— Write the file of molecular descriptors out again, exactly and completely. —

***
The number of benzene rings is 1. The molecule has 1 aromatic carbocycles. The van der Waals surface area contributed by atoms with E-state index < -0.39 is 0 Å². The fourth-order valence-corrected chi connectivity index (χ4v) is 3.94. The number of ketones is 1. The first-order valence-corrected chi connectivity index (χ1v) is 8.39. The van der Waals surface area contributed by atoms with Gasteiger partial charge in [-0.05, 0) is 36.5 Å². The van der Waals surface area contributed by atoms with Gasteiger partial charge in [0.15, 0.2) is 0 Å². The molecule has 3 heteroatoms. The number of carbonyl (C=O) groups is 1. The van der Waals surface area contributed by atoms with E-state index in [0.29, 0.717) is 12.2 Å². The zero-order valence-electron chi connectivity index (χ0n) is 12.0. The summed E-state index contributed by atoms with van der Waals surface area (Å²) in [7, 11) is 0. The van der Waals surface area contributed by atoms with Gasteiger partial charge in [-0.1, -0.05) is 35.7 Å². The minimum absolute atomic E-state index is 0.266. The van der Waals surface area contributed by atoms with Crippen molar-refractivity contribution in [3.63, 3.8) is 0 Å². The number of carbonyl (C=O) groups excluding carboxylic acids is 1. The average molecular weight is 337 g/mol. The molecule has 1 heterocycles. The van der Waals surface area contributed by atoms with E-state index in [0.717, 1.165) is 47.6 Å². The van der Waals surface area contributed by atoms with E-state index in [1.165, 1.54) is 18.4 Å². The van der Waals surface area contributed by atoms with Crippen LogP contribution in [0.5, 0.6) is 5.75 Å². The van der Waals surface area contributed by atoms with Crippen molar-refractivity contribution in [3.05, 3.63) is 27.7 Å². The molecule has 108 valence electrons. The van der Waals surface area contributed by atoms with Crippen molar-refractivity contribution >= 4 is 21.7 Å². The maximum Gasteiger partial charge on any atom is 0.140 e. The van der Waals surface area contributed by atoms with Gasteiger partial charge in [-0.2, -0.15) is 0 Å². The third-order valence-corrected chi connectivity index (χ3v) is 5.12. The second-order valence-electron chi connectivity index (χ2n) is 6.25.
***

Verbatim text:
The number of benzene rings is 1. The molecule has 1 aromatic carbocycles. The van der Waals surface area contributed by atoms with E-state index < -0.39 is 0 Å². The fourth-order valence-corrected chi connectivity index (χ4v) is 3.94. The number of ketones is 1. The first-order valence-corrected chi connectivity index (χ1v) is 8.39. The van der Waals surface area contributed by atoms with Gasteiger partial charge in [-0.05, 0) is 36.5 Å². The van der Waals surface area contributed by atoms with Gasteiger partial charge in [0.15, 0.2) is 0 Å². The molecule has 3 heteroatoms. The number of carbonyl (C=O) groups is 1. The van der Waals surface area contributed by atoms with E-state index in [0.29, 0.717) is 12.2 Å². The zero-order valence-electron chi connectivity index (χ0n) is 12.0. The summed E-state index contributed by atoms with van der Waals surface area (Å²) in [7, 11) is 0. The van der Waals surface area contributed by atoms with Gasteiger partial charge in [-0.1, -0.05) is 35.7 Å². The minimum absolute atomic E-state index is 0.266. The van der Waals surface area contributed by atoms with Crippen molar-refractivity contribution in [3.63, 3.8) is 0 Å². The number of carbonyl (C=O) groups excluding carboxylic acids is 1. The average molecular weight is 337 g/mol. The molecule has 1 heterocycles. The van der Waals surface area contributed by atoms with E-state index in [0.717, 1.165) is 47.6 Å². The van der Waals surface area contributed by atoms with E-state index in [1.165, 1.54) is 18.4 Å². The van der Waals surface area contributed by atoms with Crippen LogP contribution in [0.5, 0.6) is 5.75 Å². The van der Waals surface area contributed by atoms with Crippen molar-refractivity contribution in [3.05, 3.63) is 27.7 Å². The molecule has 108 valence electrons. The van der Waals surface area contributed by atoms with Crippen molar-refractivity contribution >= 4 is 21.7 Å². The maximum Gasteiger partial charge on any atom is 0.140 e. The van der Waals surface area contributed by atoms with Gasteiger partial charge in [-0.2, -0.15) is 0 Å². The third-order valence-corrected chi connectivity index (χ3v) is 5.12. The second-order valence-electron chi connectivity index (χ2n) is 6.25.